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The firm has sought an emergency injunction against a Small Business Administration interim final rule that excludes business owners with criminal records from securing loans from the Paycheck Protection Program, which Congress passed to help small businesses and their employees struggling with the impact of the ongoing coronavirus pandemic. According to a press release on the lawsuit, “the SBA’s exclusionary rules shut out many tax-paying small business owners with past criminal records, a group that is disproportionately Black and Latinx.” A week after the lawsuit was filed, the SBA changed the challenged policy to make more people with criminal records and pending charges eligible to receive PPP funding.
Jenner & Block joined the ACLU, the Public Interest Law Center, and Washington Lawyers’ Committee for Civil Rights and Urban Affairs in filing suit in the US District Court, District of Maryland. The plaintiffs include a nonprofit organization that works with formerly incarcerated people to provide them entrepreneurial training and support; a Black majority owner of graphic design business and advocate for the formerly incarcerated; and a Black small business owner who owns and operates a small electrical contracting business. The individual clients, their businesses, and their employees, should, under the new policy,have federal relief available to them, consistent with Congress’s promised economic lifeline, the CARES Act. Read more about the SBA’s change in policy here.
Given that PPP loan applications are due by June 30, the lawsuit continues to seek emergency relief—including the extension of the application deadline--to ensure funding access for applicants who have been illegally excluded under the SBA’s policies.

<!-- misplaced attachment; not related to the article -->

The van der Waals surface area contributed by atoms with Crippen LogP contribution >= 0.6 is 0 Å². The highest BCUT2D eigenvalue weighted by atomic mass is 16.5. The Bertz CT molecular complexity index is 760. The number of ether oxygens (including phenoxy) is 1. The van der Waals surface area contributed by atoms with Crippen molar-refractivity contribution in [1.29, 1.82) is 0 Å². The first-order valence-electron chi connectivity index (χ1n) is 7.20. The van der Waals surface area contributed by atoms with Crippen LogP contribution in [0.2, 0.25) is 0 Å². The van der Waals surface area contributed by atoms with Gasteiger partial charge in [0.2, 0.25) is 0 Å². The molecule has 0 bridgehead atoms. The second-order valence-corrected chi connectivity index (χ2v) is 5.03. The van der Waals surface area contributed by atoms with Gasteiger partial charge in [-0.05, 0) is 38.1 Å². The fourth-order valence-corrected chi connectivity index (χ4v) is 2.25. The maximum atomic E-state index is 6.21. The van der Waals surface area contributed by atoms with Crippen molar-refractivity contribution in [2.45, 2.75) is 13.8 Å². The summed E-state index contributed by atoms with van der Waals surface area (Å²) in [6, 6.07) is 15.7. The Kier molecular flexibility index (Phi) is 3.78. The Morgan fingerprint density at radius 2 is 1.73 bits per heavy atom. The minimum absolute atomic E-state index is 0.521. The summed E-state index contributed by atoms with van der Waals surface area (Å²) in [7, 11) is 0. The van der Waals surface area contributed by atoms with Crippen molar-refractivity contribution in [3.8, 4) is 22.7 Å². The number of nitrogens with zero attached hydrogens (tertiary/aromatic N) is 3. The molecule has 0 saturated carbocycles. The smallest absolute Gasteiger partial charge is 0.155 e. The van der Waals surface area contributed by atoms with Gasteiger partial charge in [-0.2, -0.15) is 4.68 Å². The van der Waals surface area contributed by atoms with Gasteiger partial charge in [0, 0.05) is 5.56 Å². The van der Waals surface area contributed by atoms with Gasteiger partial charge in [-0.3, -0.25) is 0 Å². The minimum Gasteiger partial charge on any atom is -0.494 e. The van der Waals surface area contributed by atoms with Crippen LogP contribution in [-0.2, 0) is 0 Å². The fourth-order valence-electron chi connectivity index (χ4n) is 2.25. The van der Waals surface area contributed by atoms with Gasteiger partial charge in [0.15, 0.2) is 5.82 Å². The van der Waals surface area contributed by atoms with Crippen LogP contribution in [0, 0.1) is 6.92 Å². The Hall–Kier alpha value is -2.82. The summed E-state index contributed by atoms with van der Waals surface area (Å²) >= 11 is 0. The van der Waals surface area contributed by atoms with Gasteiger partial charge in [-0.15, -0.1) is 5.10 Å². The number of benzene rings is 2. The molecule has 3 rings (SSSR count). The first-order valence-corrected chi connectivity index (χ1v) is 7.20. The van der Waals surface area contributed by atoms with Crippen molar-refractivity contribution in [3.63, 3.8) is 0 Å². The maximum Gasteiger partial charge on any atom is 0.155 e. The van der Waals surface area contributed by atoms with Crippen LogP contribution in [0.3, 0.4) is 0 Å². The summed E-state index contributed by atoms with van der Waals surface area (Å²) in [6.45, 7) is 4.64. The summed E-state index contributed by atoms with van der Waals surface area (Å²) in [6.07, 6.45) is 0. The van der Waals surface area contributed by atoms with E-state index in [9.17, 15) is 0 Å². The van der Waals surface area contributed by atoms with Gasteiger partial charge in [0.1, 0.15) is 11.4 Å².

“Small businesses provide an important opportunity for people of color, who are disproportionately criminalized and incarcerated, to rebuild their lives following contact with the criminal justice system,” said Partner Kali Bracey. “The SBA’s implementation of the CARES Act unlawfully prevents small business owners who have had felony convictions from receiving funds. These restrictions undermine the entire purpose of the CARES Act and PPP loan program — which Congress designed to get loans to those who need it most. This lawsuit seeks to make good on Congress’s promise: That PPP funds reach all eligible small businesses to help their employees and to end the discrimination against small business owners of color.”
Along with Ms. Bracey, the firm team includes Associates Elizabeth B. Deutsch and Jacob D. Alderdice, Senior Paralegal Cheryl Olson and Associate Manager of Docketing Services Tyler Edwards. The team was supported by Partners Damon Y. Smith, Devi M. Rao and Matthew E. Price, Associates Juan Ruiz Toro, Isabel F. Farhi and Andrew Whinery, and Law Clerk Grace Wallack.